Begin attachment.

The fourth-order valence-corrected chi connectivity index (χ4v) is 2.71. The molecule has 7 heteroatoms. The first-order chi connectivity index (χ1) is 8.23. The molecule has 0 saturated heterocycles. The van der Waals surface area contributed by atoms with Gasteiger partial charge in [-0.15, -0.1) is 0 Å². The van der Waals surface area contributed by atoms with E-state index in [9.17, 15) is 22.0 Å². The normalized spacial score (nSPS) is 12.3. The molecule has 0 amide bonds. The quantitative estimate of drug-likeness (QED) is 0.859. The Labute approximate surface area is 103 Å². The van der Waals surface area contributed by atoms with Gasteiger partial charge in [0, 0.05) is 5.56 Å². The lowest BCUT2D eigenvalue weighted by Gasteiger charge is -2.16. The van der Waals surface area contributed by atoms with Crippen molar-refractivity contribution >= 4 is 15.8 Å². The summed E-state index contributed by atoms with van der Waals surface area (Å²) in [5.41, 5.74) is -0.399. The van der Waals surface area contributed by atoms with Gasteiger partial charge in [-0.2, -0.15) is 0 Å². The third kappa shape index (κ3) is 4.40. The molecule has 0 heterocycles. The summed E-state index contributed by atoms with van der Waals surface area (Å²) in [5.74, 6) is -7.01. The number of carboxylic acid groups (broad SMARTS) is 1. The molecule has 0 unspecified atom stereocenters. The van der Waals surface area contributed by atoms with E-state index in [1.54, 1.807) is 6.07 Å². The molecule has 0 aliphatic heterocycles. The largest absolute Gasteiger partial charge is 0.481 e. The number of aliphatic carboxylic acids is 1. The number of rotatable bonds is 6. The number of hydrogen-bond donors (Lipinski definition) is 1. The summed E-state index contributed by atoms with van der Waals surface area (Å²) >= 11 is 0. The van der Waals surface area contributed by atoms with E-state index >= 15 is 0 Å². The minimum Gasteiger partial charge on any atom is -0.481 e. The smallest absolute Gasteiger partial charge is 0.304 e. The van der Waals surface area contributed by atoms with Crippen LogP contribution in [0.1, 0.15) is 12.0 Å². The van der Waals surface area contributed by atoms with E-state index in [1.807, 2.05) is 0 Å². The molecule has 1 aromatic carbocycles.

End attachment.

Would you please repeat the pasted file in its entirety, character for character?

The fourth-order valence-corrected chi connectivity index (χ4v) is 2.71. The molecule has 7 heteroatoms. The first-order chi connectivity index (χ1) is 8.23. The molecule has 0 saturated heterocycles. The van der Waals surface area contributed by atoms with Gasteiger partial charge in [-0.15, -0.1) is 0 Å². The van der Waals surface area contributed by atoms with E-state index in [9.17, 15) is 22.0 Å². The normalized spacial score (nSPS) is 12.3. The molecule has 0 amide bonds. The quantitative estimate of drug-likeness (QED) is 0.859. The Labute approximate surface area is 103 Å². The van der Waals surface area contributed by atoms with Gasteiger partial charge in [0, 0.05) is 5.56 Å². The lowest BCUT2D eigenvalue weighted by Gasteiger charge is -2.16. The van der Waals surface area contributed by atoms with Crippen molar-refractivity contribution >= 4 is 15.8 Å². The summed E-state index contributed by atoms with van der Waals surface area (Å²) in [5.41, 5.74) is -0.399. The van der Waals surface area contributed by atoms with Gasteiger partial charge in [-0.2, -0.15) is 0 Å². The third kappa shape index (κ3) is 4.40. The molecule has 0 heterocycles. The summed E-state index contributed by atoms with van der Waals surface area (Å²) in [5.74, 6) is -7.01. The number of carboxylic acid groups (broad SMARTS) is 1. The molecule has 0 unspecified atom stereocenters. The van der Waals surface area contributed by atoms with E-state index in [1.54, 1.807) is 6.07 Å². The molecule has 0 aliphatic heterocycles. The largest absolute Gasteiger partial charge is 0.481 e. The number of aliphatic carboxylic acids is 1. The number of rotatable bonds is 6. The number of hydrogen-bond donors (Lipinski definition) is 1. The summed E-state index contributed by atoms with van der Waals surface area (Å²) >= 11 is 0. The van der Waals surface area contributed by atoms with E-state index >= 15 is 0 Å². The minimum Gasteiger partial charge on any atom is -0.481 e. The smallest absolute Gasteiger partial charge is 0.304 e. The van der Waals surface area contributed by atoms with Crippen LogP contribution in [0.1, 0.15) is 12.0 Å². The van der Waals surface area contributed by atoms with E-state index in [1.807, 2.05) is 0 Å². The molecule has 1 aromatic carbocycles.